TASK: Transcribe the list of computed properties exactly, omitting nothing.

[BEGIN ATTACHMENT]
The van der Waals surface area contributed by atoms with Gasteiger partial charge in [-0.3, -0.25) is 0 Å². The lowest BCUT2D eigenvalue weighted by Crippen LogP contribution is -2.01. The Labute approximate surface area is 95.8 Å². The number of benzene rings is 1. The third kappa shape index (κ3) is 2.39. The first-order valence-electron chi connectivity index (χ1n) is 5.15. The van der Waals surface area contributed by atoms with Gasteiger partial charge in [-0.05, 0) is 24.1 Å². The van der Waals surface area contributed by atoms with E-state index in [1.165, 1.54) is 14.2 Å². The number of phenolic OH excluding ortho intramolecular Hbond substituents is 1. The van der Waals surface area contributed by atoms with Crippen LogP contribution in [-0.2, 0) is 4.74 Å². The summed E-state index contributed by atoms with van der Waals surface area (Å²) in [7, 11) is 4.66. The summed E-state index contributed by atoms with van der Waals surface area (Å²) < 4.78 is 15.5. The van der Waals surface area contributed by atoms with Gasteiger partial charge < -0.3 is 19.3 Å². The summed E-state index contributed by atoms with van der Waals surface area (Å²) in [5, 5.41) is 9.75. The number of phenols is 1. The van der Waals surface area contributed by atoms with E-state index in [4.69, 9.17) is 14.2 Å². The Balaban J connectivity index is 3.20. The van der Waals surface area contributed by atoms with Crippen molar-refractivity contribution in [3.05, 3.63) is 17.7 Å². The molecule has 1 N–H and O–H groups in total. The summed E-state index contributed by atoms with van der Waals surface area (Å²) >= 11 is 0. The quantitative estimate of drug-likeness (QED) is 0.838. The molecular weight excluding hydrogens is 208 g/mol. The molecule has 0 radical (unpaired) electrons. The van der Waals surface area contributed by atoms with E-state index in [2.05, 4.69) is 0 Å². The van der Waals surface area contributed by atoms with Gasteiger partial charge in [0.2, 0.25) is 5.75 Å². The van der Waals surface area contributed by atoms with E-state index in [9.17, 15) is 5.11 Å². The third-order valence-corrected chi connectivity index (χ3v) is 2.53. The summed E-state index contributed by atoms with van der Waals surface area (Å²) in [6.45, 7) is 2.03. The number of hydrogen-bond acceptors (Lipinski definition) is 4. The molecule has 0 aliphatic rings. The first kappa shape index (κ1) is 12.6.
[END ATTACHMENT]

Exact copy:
The van der Waals surface area contributed by atoms with Gasteiger partial charge in [-0.3, -0.25) is 0 Å². The lowest BCUT2D eigenvalue weighted by Crippen LogP contribution is -2.01. The Labute approximate surface area is 95.8 Å². The number of benzene rings is 1. The third kappa shape index (κ3) is 2.39. The first-order valence-electron chi connectivity index (χ1n) is 5.15. The van der Waals surface area contributed by atoms with Gasteiger partial charge in [-0.05, 0) is 24.1 Å². The van der Waals surface area contributed by atoms with E-state index in [1.165, 1.54) is 14.2 Å². The number of phenolic OH excluding ortho intramolecular Hbond substituents is 1. The van der Waals surface area contributed by atoms with Crippen LogP contribution in [-0.2, 0) is 4.74 Å². The summed E-state index contributed by atoms with van der Waals surface area (Å²) in [7, 11) is 4.66. The summed E-state index contributed by atoms with van der Waals surface area (Å²) < 4.78 is 15.5. The van der Waals surface area contributed by atoms with Gasteiger partial charge < -0.3 is 19.3 Å². The summed E-state index contributed by atoms with van der Waals surface area (Å²) in [5, 5.41) is 9.75. The number of phenols is 1. The van der Waals surface area contributed by atoms with E-state index in [4.69, 9.17) is 14.2 Å². The Balaban J connectivity index is 3.20. The van der Waals surface area contributed by atoms with Crippen molar-refractivity contribution in [3.05, 3.63) is 17.7 Å². The molecule has 1 N–H and O–H groups in total. The summed E-state index contributed by atoms with van der Waals surface area (Å²) >= 11 is 0. The quantitative estimate of drug-likeness (QED) is 0.838. The molecular weight excluding hydrogens is 208 g/mol. The molecule has 0 radical (unpaired) electrons. The van der Waals surface area contributed by atoms with E-state index in [2.05, 4.69) is 0 Å². The van der Waals surface area contributed by atoms with Gasteiger partial charge in [0.2, 0.25) is 5.75 Å². The van der Waals surface area contributed by atoms with E-state index in [9.17, 15) is 5.11 Å². The third-order valence-corrected chi connectivity index (χ3v) is 2.53. The summed E-state index contributed by atoms with van der Waals surface area (Å²) in [6.45, 7) is 2.03. The number of hydrogen-bond acceptors (Lipinski definition) is 4. The molecule has 0 aliphatic rings. The first kappa shape index (κ1) is 12.6.